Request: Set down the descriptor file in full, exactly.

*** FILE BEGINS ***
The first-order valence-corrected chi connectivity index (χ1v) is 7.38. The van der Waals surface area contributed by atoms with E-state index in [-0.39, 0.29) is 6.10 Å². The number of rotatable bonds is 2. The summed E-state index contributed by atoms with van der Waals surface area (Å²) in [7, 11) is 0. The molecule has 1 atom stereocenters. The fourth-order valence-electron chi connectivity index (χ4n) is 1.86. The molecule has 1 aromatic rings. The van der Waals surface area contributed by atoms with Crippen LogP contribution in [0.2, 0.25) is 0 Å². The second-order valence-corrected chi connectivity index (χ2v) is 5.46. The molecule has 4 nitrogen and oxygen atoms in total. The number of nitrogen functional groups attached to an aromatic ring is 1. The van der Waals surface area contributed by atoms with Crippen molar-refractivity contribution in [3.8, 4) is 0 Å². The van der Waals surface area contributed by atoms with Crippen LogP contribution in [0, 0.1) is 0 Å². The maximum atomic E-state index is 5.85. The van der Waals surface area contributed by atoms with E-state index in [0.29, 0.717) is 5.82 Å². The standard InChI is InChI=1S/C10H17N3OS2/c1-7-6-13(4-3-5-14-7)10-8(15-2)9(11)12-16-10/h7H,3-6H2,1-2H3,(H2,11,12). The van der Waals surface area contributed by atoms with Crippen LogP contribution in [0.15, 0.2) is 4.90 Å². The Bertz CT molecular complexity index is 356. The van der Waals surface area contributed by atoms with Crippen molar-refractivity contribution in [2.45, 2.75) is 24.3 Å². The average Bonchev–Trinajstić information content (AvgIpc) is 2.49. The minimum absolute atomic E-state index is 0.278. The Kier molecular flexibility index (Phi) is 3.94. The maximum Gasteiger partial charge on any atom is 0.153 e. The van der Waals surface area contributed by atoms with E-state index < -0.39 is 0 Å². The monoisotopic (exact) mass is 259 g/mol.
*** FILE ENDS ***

The first-order valence-corrected chi connectivity index (χ1v) is 7.38. The van der Waals surface area contributed by atoms with E-state index in [-0.39, 0.29) is 6.10 Å². The number of rotatable bonds is 2. The summed E-state index contributed by atoms with van der Waals surface area (Å²) in [7, 11) is 0. The molecule has 1 atom stereocenters. The fourth-order valence-electron chi connectivity index (χ4n) is 1.86. The molecule has 1 aromatic rings. The van der Waals surface area contributed by atoms with Crippen LogP contribution in [0.2, 0.25) is 0 Å². The second-order valence-corrected chi connectivity index (χ2v) is 5.46. The molecule has 4 nitrogen and oxygen atoms in total. The number of nitrogen functional groups attached to an aromatic ring is 1. The van der Waals surface area contributed by atoms with Crippen molar-refractivity contribution in [3.8, 4) is 0 Å². The van der Waals surface area contributed by atoms with Crippen LogP contribution in [0, 0.1) is 0 Å². The maximum atomic E-state index is 5.85. The van der Waals surface area contributed by atoms with E-state index in [0.29, 0.717) is 5.82 Å². The standard InChI is InChI=1S/C10H17N3OS2/c1-7-6-13(4-3-5-14-7)10-8(15-2)9(11)12-16-10/h7H,3-6H2,1-2H3,(H2,11,12). The van der Waals surface area contributed by atoms with Crippen LogP contribution in [0.15, 0.2) is 4.90 Å². The Bertz CT molecular complexity index is 356. The van der Waals surface area contributed by atoms with Crippen molar-refractivity contribution in [2.45, 2.75) is 24.3 Å². The average Bonchev–Trinajstić information content (AvgIpc) is 2.49. The minimum absolute atomic E-state index is 0.278. The Kier molecular flexibility index (Phi) is 3.94. The maximum Gasteiger partial charge on any atom is 0.153 e. The van der Waals surface area contributed by atoms with E-state index < -0.39 is 0 Å². The monoisotopic (exact) mass is 259 g/mol.